Southern trees bear a strange fruit
Blood on the leaves and blood at the root
Black bodies swinging in the southern breeze
Strange fruit hanging from the poplar trees
—“Strange fruit” by Abel Meeropol
Racism is, perhaps, America’s earliest tradition. Its practice pre-dates the founding of the nation, as settler colonialism and Indigenous genocide powered the land theft that established the United States. And enslaved humans were the capital that generated this stolen land’s economy. In spite of centuries of legal advancements that endeavored to excise racism from the roots of this republic, racism remains a bloodying force, structuring every facet of US life.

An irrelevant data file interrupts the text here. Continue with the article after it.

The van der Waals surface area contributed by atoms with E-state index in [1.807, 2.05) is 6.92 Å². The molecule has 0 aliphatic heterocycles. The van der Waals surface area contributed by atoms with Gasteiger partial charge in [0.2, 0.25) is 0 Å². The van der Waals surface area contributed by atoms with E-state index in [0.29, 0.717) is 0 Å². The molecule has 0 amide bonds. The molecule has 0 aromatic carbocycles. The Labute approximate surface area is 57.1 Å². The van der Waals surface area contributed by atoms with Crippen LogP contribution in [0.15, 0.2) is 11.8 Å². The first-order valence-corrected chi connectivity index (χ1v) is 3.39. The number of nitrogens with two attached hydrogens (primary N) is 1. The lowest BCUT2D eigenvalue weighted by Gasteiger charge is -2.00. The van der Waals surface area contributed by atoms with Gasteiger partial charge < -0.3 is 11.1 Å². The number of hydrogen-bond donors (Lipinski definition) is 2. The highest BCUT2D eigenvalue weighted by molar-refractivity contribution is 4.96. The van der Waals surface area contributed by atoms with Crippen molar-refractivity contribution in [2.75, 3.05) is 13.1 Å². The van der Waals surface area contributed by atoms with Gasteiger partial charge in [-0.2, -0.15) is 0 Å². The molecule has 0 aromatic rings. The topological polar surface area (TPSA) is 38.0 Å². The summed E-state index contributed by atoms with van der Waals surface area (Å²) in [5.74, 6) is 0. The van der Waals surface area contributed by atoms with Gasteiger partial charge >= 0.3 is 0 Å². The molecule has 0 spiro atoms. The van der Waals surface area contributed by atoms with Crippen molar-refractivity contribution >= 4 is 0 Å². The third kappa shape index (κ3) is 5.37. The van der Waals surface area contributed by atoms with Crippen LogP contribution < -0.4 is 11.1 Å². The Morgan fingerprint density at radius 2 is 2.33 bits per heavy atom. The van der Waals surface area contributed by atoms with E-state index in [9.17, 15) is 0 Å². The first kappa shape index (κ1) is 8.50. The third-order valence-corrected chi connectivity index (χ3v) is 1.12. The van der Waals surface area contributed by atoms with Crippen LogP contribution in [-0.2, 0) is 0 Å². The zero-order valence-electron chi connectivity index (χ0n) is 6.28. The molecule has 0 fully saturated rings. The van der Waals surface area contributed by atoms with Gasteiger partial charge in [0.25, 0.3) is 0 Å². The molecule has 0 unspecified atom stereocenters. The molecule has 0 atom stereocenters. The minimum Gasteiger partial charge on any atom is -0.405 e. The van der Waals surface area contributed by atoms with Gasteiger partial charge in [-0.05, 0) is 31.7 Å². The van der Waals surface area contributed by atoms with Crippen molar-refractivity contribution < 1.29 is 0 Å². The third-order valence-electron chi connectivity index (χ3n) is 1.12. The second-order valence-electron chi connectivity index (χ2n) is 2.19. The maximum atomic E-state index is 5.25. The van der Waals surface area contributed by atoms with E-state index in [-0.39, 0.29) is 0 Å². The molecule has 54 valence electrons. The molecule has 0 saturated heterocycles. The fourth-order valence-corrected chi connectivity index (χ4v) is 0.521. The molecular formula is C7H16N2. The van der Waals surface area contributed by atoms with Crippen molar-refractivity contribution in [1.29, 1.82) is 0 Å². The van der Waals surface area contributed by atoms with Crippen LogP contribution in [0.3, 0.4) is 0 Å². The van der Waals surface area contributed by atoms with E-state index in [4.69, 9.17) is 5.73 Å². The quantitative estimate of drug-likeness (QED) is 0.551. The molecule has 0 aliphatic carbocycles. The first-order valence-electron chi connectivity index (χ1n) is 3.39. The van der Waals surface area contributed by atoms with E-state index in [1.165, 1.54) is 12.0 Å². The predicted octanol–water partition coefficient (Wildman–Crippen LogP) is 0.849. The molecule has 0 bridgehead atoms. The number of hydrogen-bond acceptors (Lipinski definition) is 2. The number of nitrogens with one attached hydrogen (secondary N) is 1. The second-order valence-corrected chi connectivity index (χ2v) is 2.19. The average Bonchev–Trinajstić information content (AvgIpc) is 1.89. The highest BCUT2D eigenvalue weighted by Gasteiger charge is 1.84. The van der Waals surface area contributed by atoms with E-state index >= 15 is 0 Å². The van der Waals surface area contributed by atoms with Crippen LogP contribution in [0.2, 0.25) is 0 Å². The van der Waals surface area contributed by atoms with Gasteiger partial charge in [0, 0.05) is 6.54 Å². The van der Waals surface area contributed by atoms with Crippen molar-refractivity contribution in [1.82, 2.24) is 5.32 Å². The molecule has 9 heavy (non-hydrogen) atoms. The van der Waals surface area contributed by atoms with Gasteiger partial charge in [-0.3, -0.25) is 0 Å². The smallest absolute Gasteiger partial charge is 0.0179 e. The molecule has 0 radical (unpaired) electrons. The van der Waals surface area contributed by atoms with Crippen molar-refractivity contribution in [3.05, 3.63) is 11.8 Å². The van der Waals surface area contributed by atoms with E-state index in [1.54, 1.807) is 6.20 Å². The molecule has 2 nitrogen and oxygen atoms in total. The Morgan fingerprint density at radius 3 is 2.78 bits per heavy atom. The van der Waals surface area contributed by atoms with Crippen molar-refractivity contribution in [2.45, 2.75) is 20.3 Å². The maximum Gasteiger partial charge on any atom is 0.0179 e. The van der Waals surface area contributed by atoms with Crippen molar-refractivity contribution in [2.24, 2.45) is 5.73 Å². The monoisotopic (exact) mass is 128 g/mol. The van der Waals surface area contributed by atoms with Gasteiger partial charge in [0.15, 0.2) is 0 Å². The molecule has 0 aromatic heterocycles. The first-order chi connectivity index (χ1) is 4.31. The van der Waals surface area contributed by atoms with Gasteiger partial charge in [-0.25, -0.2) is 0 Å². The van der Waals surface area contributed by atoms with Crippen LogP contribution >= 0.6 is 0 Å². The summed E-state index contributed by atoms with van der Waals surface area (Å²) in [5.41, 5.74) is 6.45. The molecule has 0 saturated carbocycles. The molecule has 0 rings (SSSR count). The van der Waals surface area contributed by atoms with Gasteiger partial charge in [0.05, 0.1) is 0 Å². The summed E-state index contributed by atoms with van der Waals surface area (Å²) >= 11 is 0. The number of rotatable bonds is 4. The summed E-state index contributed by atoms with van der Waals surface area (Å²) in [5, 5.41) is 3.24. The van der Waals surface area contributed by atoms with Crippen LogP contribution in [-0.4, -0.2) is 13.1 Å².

In the wake of the police killings of Elijah McClain, Breonna Taylor, Tony McDade, and Rayshard Brooks, the heart-wrenching public murders of Ahmaud Arbery and George Floyd, and the premature and disproportionate deaths of tens of thousands of African Americans from COVID-19, our national racism bleeds anew, into the open, exposing the intersecting forms of violence that continue to threaten Black lives.